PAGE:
When I was a newlywed, one of the most shocking murder cases I ever heard about happened in the Vitória district, in the northern region of Goiânia. The news of the crime aired on every local newscast, and the horror of such cruelty got stuck on our minds like gum on a shoe. According to what we heard, Genario, an elderly man in his eighties, used to lay in the comfortable hammock in his yard every evening, accompanied by his Catuaba bottle and the inseparable portable radio his mother had given him when he was still a teenager. The curious thing is that, during the week of his murder, no one realized he was missing. His absence was only noticed on the eighth day of his disappearance, which was precisely the date one of his friends would drive him to his medical appointment at the Santa Casa hospital.
By custom, the old man used to attend all the bars in the area, especially Barnabé's bar; there he was always surrounded by friends, and also by strangers from neighboring areas, who came to challenge him at a game of cards. Though it went entirely unnoticed, time passed by, the days piled up, and the old man wouldn't show up to play. A long time went by before his friends began to ask: “Where's old Genario?!” or "Has anyone seen him around?!” However, the mystery of the old man's disappearance only began to unravel because of the bad smell that gradually permeated the air, spreading foul odors around, forcibly inundating neighboring environments. Suspicious, they called the police, and even the fire department showed up. For some time, the media had been documenting police investigations, and as soon as the news of his supposed reappearance came out, a wave of curious people flooded his street. And so, with police and firefighters surrounding the property, the main gate was broken into in a matter of seconds, and after they reported it was safe to enter, the coroner's examination was authorized.
The fact is Genario's body was already in a very advanced state of decay when they found it, and although police investigations were extended for weeks after this event, they never caught the culprit. The detectives suspected that someone who was familiar with the old man's routine had entered the property unnoticed, precisely on the same day he had withdrawn money from his retirement funds. What's worse: taking advantage of the man's drunkenness to rob him, the culprit was not content with only taking Genario's money; in a fit of vindictive fury, he was cold enough to dismember him and spread his pieces around the four corners of his house.
That same week, my family was gathered at my mother-in-law's house. We were having fun playing video games and telling funny jokes, surrounded by lots of good food. Joana, my wife, had gotten her monthly payment in the previous week, so she decided to benefit from a big sale on the Goiânia Mall: she bought a mobile phone as a present to her dad. Reginaldo, her father, had been divorced from her mother for about fifteen years. With the mistress who had been the pivot of the marital separation, he formed another family, in a relationship that lasted about three years. Unfortunately, Reginaldo never managed to abandon his lifelong addiction, that is, the addiction to a good pair of legs. The result: another divorce, only this time he ended up living alone in the old house where he watched his children from both marriages grow up.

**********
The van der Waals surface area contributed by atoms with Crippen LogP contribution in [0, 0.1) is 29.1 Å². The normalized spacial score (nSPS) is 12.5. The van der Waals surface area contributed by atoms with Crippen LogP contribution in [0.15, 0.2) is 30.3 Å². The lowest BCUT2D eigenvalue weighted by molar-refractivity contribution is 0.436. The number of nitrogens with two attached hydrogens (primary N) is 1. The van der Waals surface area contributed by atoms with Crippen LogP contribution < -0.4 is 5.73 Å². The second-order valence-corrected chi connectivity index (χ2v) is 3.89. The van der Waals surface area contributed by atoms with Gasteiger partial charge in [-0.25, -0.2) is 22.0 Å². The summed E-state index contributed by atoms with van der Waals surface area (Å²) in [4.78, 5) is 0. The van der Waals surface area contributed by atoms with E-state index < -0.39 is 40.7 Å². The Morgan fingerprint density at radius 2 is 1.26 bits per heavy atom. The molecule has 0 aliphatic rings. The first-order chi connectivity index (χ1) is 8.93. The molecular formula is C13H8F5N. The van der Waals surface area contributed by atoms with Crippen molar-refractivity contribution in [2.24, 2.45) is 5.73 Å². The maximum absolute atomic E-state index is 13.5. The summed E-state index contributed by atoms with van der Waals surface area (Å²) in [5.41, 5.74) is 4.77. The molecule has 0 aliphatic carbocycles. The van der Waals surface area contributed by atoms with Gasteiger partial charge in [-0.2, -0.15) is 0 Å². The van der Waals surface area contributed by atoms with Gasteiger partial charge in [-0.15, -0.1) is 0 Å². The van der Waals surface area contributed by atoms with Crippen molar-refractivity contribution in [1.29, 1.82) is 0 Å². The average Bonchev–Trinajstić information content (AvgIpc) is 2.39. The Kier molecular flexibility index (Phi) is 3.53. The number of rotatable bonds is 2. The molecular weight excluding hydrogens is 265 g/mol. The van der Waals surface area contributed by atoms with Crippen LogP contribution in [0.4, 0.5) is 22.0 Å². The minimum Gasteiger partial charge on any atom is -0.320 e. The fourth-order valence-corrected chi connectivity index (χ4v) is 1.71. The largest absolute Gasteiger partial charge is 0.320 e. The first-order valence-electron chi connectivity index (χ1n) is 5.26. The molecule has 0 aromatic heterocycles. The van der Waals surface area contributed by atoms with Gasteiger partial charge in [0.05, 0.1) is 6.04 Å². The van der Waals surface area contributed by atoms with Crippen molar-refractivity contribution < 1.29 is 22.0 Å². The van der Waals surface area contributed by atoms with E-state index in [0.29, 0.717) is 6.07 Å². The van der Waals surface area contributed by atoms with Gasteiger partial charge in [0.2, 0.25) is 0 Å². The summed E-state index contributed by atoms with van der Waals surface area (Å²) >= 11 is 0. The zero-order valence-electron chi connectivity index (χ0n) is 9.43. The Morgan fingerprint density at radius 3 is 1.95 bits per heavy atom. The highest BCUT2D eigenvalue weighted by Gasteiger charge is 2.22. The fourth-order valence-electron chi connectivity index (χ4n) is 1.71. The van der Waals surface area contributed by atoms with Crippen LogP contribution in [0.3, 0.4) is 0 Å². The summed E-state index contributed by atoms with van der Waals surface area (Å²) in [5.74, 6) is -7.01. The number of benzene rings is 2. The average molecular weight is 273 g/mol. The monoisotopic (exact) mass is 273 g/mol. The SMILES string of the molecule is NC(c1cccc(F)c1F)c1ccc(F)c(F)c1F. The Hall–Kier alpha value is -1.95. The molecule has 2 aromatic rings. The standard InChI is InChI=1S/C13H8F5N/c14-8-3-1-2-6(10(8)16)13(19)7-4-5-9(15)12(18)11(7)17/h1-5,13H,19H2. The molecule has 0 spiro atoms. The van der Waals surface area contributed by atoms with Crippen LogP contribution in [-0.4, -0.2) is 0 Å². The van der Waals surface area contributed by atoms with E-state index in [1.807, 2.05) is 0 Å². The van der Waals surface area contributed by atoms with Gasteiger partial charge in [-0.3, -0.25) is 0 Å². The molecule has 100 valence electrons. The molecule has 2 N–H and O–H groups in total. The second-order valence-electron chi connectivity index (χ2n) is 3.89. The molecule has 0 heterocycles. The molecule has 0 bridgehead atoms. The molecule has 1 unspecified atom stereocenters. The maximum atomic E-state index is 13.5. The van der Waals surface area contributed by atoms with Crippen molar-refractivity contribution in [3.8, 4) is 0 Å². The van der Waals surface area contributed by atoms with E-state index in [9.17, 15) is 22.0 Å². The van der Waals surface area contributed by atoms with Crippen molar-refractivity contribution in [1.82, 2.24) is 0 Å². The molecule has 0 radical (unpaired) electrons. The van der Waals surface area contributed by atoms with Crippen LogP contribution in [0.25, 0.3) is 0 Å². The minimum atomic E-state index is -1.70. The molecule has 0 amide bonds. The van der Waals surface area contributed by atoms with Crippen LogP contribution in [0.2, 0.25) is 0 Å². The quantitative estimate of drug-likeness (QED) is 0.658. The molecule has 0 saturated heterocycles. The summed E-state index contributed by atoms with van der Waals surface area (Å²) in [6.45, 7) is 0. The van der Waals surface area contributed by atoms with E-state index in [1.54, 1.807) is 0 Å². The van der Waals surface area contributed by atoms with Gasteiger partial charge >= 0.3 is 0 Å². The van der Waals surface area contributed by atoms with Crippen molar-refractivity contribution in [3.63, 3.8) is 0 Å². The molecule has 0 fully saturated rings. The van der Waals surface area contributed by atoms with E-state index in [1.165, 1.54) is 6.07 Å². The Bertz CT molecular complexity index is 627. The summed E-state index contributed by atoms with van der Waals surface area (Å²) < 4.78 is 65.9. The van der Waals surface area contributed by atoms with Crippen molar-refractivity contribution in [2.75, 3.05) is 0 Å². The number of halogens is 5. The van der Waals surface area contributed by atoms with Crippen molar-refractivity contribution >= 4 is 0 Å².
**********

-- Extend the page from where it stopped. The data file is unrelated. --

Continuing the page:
"Marcos," Joana asked me that night, "I'd like you to drive me to my father's."
"Well," she answered, "I wanna give him his birthday gift in advance..." Joana took the phone box out of her purse and put it on the table. She wrapped it in some leftover gift wrap from the previous Christmas.
"Look, honey," I began to squirm out, but still worried about her reaction, "have you seen what time it is?"
After hearing her “So what?”, I had to change my strategy so as not to counter her. Joana was fire! So I tapped my finger on my watch with a troubled expression. "It's a bit late, don't you think?" I said. "It's a dangerous world out there..."
"Honey," she argued. She was full of herself. "Did you know my father's landline got canceled last week?!"
I began to say “How is that my problem?”, but I gave up when I noticed the concern in her voice.
"What if something happens to him?!" she continued, "How will we know?"
"Like what?!" I joked, "Can't he use his neighbor's phone?!"
"Stop being lazy, honey." she said with a smile. "It's such a quick ride..."
Actually, I didn't feel like going at all, so I persisted to see if she'd change her mind. The fact is I wanted to go home, but she wouldn't change her mind, and the promise she made me then, in case I went with her to see her father, hit me like a sweet punch on the balls.
"Come on Marcos, let's go," she said in a softer voice, "I promise I'll make up for it later".
Upon hearing this, I felt something rise in me. She didn't have to ask again.
"Okay," I surrendered, "go get your things and we'll go".
To be continued...
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